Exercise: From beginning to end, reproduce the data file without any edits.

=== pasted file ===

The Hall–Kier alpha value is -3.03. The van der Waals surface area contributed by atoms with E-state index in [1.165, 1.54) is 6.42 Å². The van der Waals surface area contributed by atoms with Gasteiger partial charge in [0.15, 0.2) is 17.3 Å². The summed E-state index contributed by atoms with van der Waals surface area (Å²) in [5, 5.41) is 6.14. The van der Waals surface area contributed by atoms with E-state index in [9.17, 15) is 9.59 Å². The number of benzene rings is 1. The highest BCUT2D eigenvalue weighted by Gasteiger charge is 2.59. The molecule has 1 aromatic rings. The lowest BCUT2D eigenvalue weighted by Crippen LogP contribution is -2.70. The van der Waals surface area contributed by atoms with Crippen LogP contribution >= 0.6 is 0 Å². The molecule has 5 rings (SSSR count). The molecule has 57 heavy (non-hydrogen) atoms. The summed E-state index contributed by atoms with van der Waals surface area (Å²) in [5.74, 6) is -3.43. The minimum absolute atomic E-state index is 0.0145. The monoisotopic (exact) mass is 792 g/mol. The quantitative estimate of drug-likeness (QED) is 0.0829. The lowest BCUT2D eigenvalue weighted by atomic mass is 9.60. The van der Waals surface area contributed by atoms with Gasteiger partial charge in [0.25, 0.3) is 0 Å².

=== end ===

The Hall–Kier alpha value is -3.03. The van der Waals surface area contributed by atoms with E-state index in [1.165, 1.54) is 6.42 Å². The van der Waals surface area contributed by atoms with Gasteiger partial charge in [0.15, 0.2) is 17.3 Å². The summed E-state index contributed by atoms with van der Waals surface area (Å²) in [5, 5.41) is 6.14. The van der Waals surface area contributed by atoms with E-state index in [9.17, 15) is 9.59 Å². The number of benzene rings is 1. The highest BCUT2D eigenvalue weighted by Gasteiger charge is 2.59. The molecule has 1 aromatic rings. The lowest BCUT2D eigenvalue weighted by Crippen LogP contribution is -2.70. The van der Waals surface area contributed by atoms with Crippen LogP contribution >= 0.6 is 0 Å². The molecule has 5 rings (SSSR count). The molecule has 57 heavy (non-hydrogen) atoms. The summed E-state index contributed by atoms with van der Waals surface area (Å²) in [5.74, 6) is -3.43. The minimum absolute atomic E-state index is 0.0145. The monoisotopic (exact) mass is 792 g/mol. The quantitative estimate of drug-likeness (QED) is 0.0829. The lowest BCUT2D eigenvalue weighted by atomic mass is 9.60. The van der Waals surface area contributed by atoms with Gasteiger partial charge in [0.25, 0.3) is 0 Å².